MURRAY PIZETTE, M.D.
To the editor: The article by Uhlmann and associates (1) addresses the ethical dimensions of medical decision making in nursing homes in a useful and thoughtful manner. However, the authors' willingness to appoint institutional ethics committees as surrogates for intellectually impaired patients raises concerns. Such committees, through their bioethical expertise, can assist medical caregivers and patients' surrogates in the resolution of uncertainties and conflicts that arise during the care of incompetent patients.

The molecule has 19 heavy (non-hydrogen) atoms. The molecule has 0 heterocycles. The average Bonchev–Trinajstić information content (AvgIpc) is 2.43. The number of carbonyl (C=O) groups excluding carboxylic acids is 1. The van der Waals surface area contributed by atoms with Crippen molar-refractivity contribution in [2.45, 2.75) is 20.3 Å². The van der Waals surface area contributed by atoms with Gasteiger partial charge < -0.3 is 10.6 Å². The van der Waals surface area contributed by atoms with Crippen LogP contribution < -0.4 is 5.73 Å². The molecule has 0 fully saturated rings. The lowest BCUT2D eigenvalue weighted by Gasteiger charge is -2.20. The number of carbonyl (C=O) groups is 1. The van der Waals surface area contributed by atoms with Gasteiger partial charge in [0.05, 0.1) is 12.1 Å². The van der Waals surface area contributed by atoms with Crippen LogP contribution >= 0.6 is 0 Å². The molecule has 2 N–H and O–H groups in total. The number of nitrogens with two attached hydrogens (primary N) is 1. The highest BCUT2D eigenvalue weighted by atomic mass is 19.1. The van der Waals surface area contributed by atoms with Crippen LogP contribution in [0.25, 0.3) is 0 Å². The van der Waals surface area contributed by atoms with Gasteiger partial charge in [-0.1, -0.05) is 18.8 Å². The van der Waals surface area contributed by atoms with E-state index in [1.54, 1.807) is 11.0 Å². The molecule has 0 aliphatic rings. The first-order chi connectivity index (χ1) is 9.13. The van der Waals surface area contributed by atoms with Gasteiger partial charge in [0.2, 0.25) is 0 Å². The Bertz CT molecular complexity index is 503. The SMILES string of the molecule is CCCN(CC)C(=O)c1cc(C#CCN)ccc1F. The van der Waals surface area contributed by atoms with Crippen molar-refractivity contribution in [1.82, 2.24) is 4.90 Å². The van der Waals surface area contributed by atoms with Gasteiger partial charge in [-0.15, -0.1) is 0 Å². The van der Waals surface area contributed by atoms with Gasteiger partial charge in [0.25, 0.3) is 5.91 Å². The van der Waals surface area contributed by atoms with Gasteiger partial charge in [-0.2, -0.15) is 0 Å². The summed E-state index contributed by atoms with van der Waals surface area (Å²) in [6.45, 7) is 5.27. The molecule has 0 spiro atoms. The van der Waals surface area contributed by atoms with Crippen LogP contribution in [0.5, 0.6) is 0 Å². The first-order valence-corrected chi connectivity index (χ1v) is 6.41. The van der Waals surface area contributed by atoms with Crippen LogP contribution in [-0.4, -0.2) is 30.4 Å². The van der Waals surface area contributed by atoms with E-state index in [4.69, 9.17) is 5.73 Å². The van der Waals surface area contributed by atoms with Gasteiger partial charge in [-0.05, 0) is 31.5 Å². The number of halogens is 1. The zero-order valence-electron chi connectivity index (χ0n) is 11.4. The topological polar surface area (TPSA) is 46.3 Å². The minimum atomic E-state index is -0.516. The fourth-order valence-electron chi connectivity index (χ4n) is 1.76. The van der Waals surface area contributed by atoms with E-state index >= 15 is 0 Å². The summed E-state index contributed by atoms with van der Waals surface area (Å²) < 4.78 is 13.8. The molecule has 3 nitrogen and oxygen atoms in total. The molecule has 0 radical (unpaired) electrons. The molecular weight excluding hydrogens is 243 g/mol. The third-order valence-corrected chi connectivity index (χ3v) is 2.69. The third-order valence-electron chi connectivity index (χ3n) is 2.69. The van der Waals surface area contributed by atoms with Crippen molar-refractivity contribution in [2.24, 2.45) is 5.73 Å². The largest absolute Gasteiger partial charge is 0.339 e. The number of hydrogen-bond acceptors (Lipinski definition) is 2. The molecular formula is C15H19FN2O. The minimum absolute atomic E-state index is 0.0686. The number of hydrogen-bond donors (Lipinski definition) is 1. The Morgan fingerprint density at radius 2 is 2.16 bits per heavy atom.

Nevertheless, an institutional ethics committee may find itself torn between concerns for a specific patient's interests, the interests of the institution itself, and the interests of other patients
MURRAY PIZETTE. Institutional Ethics Committees. Ann Intern Med. 1987;107:601–602. doi: 10.7326/0003-4819-107-4-601_3
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Published: Ann Intern Med. 1987;107(4):601-602.
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